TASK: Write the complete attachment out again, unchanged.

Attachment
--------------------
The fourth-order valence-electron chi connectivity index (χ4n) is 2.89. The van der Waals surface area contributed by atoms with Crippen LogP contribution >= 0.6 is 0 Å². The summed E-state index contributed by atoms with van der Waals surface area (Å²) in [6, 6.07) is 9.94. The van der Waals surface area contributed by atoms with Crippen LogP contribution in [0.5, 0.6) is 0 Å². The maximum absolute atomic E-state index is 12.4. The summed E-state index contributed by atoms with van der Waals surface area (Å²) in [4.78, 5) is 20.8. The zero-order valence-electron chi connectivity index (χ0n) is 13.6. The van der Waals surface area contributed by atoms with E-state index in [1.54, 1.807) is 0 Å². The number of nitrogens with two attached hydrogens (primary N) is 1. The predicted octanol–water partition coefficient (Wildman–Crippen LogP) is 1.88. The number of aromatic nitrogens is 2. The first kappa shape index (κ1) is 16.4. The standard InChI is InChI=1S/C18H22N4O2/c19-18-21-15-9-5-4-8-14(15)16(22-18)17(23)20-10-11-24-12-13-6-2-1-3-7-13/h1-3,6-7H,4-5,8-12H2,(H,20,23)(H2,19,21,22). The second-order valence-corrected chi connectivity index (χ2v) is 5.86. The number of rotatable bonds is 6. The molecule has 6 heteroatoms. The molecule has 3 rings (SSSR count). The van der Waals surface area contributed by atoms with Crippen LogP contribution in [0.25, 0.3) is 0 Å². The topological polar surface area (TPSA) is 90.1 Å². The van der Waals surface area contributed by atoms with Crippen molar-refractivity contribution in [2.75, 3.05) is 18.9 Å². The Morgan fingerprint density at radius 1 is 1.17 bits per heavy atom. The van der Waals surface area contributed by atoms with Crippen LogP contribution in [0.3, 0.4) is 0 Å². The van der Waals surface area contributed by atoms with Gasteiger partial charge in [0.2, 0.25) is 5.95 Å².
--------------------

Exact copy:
The fourth-order valence-electron chi connectivity index (χ4n) is 2.89. The van der Waals surface area contributed by atoms with Crippen LogP contribution >= 0.6 is 0 Å². The summed E-state index contributed by atoms with van der Waals surface area (Å²) in [6, 6.07) is 9.94. The van der Waals surface area contributed by atoms with Crippen LogP contribution in [0.5, 0.6) is 0 Å². The maximum absolute atomic E-state index is 12.4. The summed E-state index contributed by atoms with van der Waals surface area (Å²) in [4.78, 5) is 20.8. The zero-order valence-electron chi connectivity index (χ0n) is 13.6. The van der Waals surface area contributed by atoms with E-state index in [1.54, 1.807) is 0 Å². The number of nitrogens with two attached hydrogens (primary N) is 1. The predicted octanol–water partition coefficient (Wildman–Crippen LogP) is 1.88. The number of aromatic nitrogens is 2. The first kappa shape index (κ1) is 16.4. The standard InChI is InChI=1S/C18H22N4O2/c19-18-21-15-9-5-4-8-14(15)16(22-18)17(23)20-10-11-24-12-13-6-2-1-3-7-13/h1-3,6-7H,4-5,8-12H2,(H,20,23)(H2,19,21,22). The second-order valence-corrected chi connectivity index (χ2v) is 5.86. The number of rotatable bonds is 6. The molecule has 6 heteroatoms. The molecule has 3 rings (SSSR count). The van der Waals surface area contributed by atoms with Crippen LogP contribution in [0.25, 0.3) is 0 Å². The topological polar surface area (TPSA) is 90.1 Å². The van der Waals surface area contributed by atoms with Crippen molar-refractivity contribution in [2.75, 3.05) is 18.9 Å². The Morgan fingerprint density at radius 1 is 1.17 bits per heavy atom. The van der Waals surface area contributed by atoms with Crippen LogP contribution in [0.3, 0.4) is 0 Å². The van der Waals surface area contributed by atoms with Gasteiger partial charge in [0.2, 0.25) is 5.95 Å².